# articles

I am quite a fan of vector graphics, and think they look absolutely amazing in motion, but there is no native support on desktop GPUs for drawing Bézier curves. However, obviously that doesn't stop a graphics programmer! The two most popular ways to draw Bézier curves on a GPU are outlined below:

### Method 1

A trivial method to draw Bézier curves would be to simply calculate the curves on the CPU, then tessellate the points. This, although extremely easy to implement, has many drawbacks. First and foremost, calculating a Bézier curve and then tessellating a large cloud of points is a slow process when done more than once a frame in a realtime simulation, such as a game. Furthermore, when zooming in on a vector graphic, the quality is lost and the vector fun is spoiled by unsightly straight lines where there should be curves. The smaller the steps employed when calculating the approximate of the Bézier curve also leads to framerate and memory issues.

To demonstrate the quality problem of this method, take a look at this image where the steps, or s, are at 3 and 6 in comparison to the original curve: Notice the sharp lines that approximate the curve and the extra points required to represent it. Furthermore, if a constant step value is used for each curve in an image, longer curves will suffer much more of a loss in quality than shorter curves.

Not only does it look bad close up, but it adds overhead when storing the data. For a step value of 6, an extra two points will be generated for each quadratic curve. This may not seem like much, but it adds up quite considerably the more curves an object has. In a game I implemented this naive curve drawing algorithm in, there were some ~50,000 curves drawn per frame at best, and I used a quality setting in the range of 16 to 24. That's 13 extra points per curve at the minimum. I also targeted hardware that lacked support for vertex buffer objects and shaders, so I had to send the geometry to the graphics card every frame.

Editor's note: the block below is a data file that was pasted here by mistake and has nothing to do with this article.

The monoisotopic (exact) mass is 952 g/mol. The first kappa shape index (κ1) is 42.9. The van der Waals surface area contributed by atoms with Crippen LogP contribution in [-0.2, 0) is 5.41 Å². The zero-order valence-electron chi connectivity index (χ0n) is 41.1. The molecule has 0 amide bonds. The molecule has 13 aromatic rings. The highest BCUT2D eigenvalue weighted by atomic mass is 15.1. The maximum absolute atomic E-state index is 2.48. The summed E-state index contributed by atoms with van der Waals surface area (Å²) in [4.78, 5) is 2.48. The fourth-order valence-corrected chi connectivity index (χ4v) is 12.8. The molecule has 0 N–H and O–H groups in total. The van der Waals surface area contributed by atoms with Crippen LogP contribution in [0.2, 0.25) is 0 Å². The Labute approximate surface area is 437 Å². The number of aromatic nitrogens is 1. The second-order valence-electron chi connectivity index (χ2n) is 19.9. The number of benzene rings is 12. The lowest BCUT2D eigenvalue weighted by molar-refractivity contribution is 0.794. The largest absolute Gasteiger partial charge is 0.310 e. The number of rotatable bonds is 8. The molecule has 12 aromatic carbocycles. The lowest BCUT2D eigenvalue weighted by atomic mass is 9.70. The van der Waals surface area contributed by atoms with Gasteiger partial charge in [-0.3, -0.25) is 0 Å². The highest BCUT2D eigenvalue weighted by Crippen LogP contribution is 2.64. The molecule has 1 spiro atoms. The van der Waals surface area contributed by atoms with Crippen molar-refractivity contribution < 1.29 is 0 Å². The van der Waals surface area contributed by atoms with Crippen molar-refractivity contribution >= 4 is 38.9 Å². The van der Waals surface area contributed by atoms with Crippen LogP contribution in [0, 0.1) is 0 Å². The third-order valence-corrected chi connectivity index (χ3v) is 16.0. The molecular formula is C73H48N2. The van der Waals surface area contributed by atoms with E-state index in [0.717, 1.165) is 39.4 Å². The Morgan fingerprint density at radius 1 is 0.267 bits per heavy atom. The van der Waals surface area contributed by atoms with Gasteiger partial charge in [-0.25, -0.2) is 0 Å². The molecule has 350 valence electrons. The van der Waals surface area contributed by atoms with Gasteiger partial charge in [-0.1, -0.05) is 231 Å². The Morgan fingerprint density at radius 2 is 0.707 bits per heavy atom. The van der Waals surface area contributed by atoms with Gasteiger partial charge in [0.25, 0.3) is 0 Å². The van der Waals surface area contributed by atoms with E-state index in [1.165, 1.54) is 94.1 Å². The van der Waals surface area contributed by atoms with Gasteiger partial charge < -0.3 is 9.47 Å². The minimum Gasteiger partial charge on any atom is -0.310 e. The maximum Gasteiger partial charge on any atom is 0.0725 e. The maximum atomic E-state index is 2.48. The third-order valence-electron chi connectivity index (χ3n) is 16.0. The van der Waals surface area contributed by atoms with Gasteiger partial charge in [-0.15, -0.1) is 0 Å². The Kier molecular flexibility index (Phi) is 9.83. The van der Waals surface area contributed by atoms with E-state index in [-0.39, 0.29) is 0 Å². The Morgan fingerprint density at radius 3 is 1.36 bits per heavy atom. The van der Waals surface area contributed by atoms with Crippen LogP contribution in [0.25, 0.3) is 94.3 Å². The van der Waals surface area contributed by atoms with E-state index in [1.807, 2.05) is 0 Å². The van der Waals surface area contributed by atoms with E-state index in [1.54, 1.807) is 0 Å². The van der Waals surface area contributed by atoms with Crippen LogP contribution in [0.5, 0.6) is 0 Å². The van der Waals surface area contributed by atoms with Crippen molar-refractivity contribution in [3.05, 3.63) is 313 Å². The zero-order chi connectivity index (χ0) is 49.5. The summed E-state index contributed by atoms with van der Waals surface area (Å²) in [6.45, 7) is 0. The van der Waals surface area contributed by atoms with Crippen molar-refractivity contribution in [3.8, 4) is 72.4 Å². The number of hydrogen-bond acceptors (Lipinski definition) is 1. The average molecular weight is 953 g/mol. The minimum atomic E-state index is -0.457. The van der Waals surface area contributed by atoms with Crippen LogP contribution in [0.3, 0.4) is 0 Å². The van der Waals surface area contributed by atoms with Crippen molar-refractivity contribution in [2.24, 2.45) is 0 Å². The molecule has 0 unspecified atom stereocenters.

### Method 2

(This method is much better explained in Loop and Blinn's excellent paper found here, but I will give a brief and simple summary for quadratic curves.)

By making using of the programmable graphics pipeline, drawing quadratic curves is rather simple; all one needs to do is solve the inequality u2 - v < 0 in a fragment shader. Now, the question is, what are these uv values? In order to find out, take a look at this informative picture: Each vertex of the triangle stores two points: the position and the uv values. The first point of the triangle is the starting point and has the uv pair of (0, 0). The second is the control point and has the uv pair of (0.5, 0). The third and last is the ending point, which has the uv pair of (1, 1).

To provide some code, here is an example vertex shader and the corresponding fragment shader that plots the point on the screen:

```#version 150

uniform mat4 game_Projection;
uniform mat4 game_View;

in vec2 game_Position; // Vertex position
in vec2 game_ControlPoint; // UV value pair

smooth out vec2 frag_ControlPoint;

void main()
{
gl_Position = game_Projection * game_View *
vec4(game_Position, 0, 1);

frag_ControlPoint = game_ControlPoint;
}```

```#version 150

smooth in vec2 frag_ControlPoint; // UV value pair

out vec4 game_FragColor; // Output color

void main()
{
float u = frag_ControlPoint.s;
float v = frag_ControlPoint.t;

// If the inequality evaluates to false, then this fragment
// is within the curve. Otherwise, the fragment is outside
// the curve, so discard it.
if ((u * u) - v > 0)

game_FragColor = vec4(1, 0, 0, 1);
}```

This method has much over the first. Only slightly more geometry is needed (enough to fill the inside of the shape and nothing more). Quality is never compromised, because the uv value pair is interpolated over the screen, just like texture coordinates. Lastly, tessellation of such points is several times quicker because there are considerably less points to tessellate.

### Example

Here is an example of the second method as described by Loop and Blinn: Notice the quality, from the first image to the last. This would not be possible at a steady framerate with the first method.

### Conclusion

There is no doubt that the method presented by Loop and Blinn is a large step ahead of the first method. Quality, speed, and memory are all much improved over crude approximation using the CPU. Loop and Blinn's method only requires decently recent hardware (simply a programmable vertex/fragment pipeline) in comparison to the CPU method, but that cost is negligible when considering how much better and more efficient their method is.

#### Future Articles on Vector Graphics

I intend to post two more articles about vector graphics in the near future. The first article will concern a way to take advantage of the stencil buffer to allow complex polygons, and similarly, a way to use the stencil buffer in order to fill a shape. On the other hand, the second article will discuss rigging and applying a skeletal animation to a vector graphic. Depending on how soon I am ready to deploy Algae for public consumption, these articles may come with sample programs! 'Til then, see ya.